(5) Wherever possible, give your children their inheri­tance equally and outright (free of trust). This is the cleanest way to give money to competent adult ben­eficiaries with the least strings attached. If there is a reason that one child needs extra protections of any kind, include both that child and their siblings in the planning conversation. All children, of any age, want to be treated fairly and equally. Beneficiaries who re­ceive smaller shares or more restrictive shares often take it as a sign that their parents loved, approved or otherwise thoughtless of them than their siblings.
 
BONUS TIP: Plan for reversals of fortune. Over a life­time, your investment banker son might be laid off and pur­sue his true dream of teaching high school history. In the meantime, your artist daughter goes on to have a commer­cially successful career and marry a hedge fund manager. Life brings both fortunes and reversals of fortune. Don’t give your children different amounts to supplement their current lifestyle. Give equally and love equally.
 
(6) If there is a reason to have trusts, make sure your child is a co-trustee of his own trust at a certain age (e.g., age 25) so he starts learning about his inheri­tance. This will allow him to participate in invest­ment decisions and “co-pilot” the trust with the main trustee.
 
BONUS TIP: Don’t name one child as trustee for another child. This is a sure way to cause major resentment and conflict for both siblings. Find a family friend or profes­sional to handle that trust. Need proof? Think back to when your children were young and you had to step out for a few minutes leaving the oldest “in charge” of the young­est. How did they react? Now imagine leaving one child “in charge” of hundreds of thousands or millions of dollars. Imagine you are the child not in charge. How would that make you feel toward your parents and toward the sibling in charge? Keep the family unity and name an outside trustee for those situations where an adult needs a trust to help manage his affairs.
 
(7) If you do use trusts, make sure there are staggered distributions along the way (e.g., age 25, 30, 35) so your child can begin to handle his inheritance.
 
(8) Always give your child a “remove and replace” power over the main trustee.  The biggest complaint we hear at www.BeneficiaryForum.com is that beneficiaries are stuck with a bad trustee. Someone who is not returning their phone calls, not including them in investment decisions, not making reason­able distributions from the trust or charging exces­sive fees. Don’t leave your child “stuck” with a bad trustee. Give your child a limited power to remove and replace the trustee with another qualified trustee. Need proof? Imagine you are in a marriage arranged by your parents with no possibility of divorce. How would you feel?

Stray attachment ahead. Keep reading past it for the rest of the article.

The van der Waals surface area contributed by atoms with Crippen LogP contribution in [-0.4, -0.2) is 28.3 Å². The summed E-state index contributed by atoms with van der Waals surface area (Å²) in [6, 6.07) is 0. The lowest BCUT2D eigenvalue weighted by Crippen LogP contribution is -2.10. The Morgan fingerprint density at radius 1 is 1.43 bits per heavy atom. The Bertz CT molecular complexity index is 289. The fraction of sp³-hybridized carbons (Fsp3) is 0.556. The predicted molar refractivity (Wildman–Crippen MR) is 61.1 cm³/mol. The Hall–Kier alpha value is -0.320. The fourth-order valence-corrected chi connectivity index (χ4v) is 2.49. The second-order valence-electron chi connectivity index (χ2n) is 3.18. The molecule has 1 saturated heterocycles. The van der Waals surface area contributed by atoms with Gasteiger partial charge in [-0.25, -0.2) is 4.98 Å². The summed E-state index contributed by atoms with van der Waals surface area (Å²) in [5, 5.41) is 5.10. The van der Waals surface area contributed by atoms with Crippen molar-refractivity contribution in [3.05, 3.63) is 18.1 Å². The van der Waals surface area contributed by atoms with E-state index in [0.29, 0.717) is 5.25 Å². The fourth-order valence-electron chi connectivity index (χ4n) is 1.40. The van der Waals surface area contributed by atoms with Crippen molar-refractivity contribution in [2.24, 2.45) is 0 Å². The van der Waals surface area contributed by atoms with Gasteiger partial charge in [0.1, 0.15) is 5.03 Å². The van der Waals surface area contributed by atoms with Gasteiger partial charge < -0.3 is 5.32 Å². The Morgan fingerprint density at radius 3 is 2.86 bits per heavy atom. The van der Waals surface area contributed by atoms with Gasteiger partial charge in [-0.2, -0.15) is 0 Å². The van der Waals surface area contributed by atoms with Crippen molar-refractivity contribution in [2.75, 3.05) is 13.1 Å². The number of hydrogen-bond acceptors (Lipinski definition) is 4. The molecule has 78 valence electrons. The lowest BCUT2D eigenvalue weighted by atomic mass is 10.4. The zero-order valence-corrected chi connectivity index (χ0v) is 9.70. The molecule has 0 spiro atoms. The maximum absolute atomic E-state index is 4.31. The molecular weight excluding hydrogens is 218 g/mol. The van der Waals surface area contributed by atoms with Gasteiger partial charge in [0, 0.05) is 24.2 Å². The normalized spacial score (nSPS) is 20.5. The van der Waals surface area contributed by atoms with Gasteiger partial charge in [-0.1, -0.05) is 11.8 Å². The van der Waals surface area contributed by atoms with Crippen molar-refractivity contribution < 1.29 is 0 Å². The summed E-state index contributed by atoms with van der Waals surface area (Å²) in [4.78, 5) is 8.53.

(9) Rather than name a co-Trustee for your child, allow him to name his own independent co-trustee upon funding of the trust. This applies to competent adult beneficiaries only. Minors would need a trustee named for them but given a remove and replace power at a stated adult age (e.g., age 30).
 
(10) Ask your estate planning attorney to insert mediation language in your legal documents so that if  there is a later dispute, your children will avoid emotion­ally and financially damaging litigation. Mediation successfully resolves disputes 85% of the time, takes weeks not years, and preserves family relationships not just among your children but among your chil­dren’s children. Mediation may be your most impor­tant bequest of all.
 
About the Author
Irina Sturam Shea, Esq. specializes in mediation of inheritance disputes as well as traditional estate planning and administration with a view toward conflict prevention and resolution (www.iri­nashea.com). Ms. Shea is also a former trust officer and founder of a website designed especially for frustrated trust and estate beneficiaries to solve their problems promptly and peacefully. (www.beneficiaryforum.com)